Medication-induced osteoporosis

Curr Osteoporos Rep. 2007 Dec;5(4):139-45. doi: 10.1007/s11914-007-0008-y.


Osteoporosis, a condition of low bone mass and microarchitectural deterioration, results in fractures with minimal trauma. Secondary osteoporosis is defined as bone loss resulting from either specific clinical disorders or medications. Some medications that can induce osteoporosis are discussed. Specifically, this article reviews the pathogenesis of glucocorticoid-induced bone loss and demonstrates the means to successfully manage the condition with a combination of calcium and vitamin D supplementation and, depending on the severity of the bone loss, bisphosphonates or parathyroid hormone. In addition, the pathophysiology of bone loss from aromatase inhibitors in women, gonadotropin-releasing hormone agonists in men, anticonvulsant medications, and proton pump inhibitors is outlined. Finally, this review offers suggestions on evaluation and management of bone health in individuals treated with these medications for prolonged times.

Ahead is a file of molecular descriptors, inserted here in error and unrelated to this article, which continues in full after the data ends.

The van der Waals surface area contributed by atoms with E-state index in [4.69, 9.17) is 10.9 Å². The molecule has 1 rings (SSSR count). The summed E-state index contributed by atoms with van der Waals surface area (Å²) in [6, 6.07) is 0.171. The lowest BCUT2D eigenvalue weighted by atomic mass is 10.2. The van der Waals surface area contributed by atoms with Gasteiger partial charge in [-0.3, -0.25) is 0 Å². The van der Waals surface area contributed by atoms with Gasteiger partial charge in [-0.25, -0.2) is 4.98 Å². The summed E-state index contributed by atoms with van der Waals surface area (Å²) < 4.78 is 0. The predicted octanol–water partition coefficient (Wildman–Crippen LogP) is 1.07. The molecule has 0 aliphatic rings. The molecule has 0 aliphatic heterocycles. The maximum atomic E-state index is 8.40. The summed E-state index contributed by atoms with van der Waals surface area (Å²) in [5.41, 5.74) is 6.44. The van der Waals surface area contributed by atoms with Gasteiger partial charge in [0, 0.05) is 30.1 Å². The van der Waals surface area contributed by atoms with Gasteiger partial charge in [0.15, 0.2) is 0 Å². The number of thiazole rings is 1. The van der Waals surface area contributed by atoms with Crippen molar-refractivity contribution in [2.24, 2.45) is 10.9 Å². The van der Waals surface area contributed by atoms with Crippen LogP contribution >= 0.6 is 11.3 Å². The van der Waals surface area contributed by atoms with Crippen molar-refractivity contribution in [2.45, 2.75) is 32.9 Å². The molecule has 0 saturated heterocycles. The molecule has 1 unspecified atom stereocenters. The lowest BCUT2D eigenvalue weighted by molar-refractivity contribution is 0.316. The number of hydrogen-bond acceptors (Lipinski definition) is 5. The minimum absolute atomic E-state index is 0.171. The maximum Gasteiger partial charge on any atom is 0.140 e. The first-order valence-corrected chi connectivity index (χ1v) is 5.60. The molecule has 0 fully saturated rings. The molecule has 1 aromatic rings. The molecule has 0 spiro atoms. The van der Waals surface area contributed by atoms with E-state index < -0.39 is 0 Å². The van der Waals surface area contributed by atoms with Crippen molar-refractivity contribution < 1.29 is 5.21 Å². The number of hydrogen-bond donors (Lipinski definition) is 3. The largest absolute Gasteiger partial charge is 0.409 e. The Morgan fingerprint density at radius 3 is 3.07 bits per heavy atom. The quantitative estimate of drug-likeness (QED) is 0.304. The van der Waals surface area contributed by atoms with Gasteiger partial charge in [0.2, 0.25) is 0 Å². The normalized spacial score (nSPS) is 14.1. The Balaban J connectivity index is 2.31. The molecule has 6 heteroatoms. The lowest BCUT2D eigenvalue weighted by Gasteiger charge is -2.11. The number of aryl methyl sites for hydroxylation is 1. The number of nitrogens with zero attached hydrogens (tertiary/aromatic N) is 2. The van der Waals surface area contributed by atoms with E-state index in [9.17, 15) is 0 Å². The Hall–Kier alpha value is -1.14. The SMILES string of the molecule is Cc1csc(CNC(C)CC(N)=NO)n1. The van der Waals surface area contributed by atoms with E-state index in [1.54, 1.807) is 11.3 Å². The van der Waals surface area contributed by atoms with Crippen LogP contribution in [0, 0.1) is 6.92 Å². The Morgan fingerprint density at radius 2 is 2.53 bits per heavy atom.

Publication types

  • Review

MeSH terms

  • Anticonvulsants / adverse effects
  • Aromatase Inhibitors / adverse effects
  • Bone Resorption / chemically induced*
  • Bone Resorption / drug therapy
  • Bone Resorption / prevention & control
  • Female
  • Glucocorticoids / adverse effects*
  • Humans
  • Male
  • Osteoporosis / chemically induced*
  • Osteoporosis / drug therapy
  • Osteoporosis / prevention & control
  • Proton Pump Inhibitors / adverse effects


  • Anticonvulsants
  • Aromatase Inhibitors
  • Glucocorticoids
  • Proton Pump Inhibitors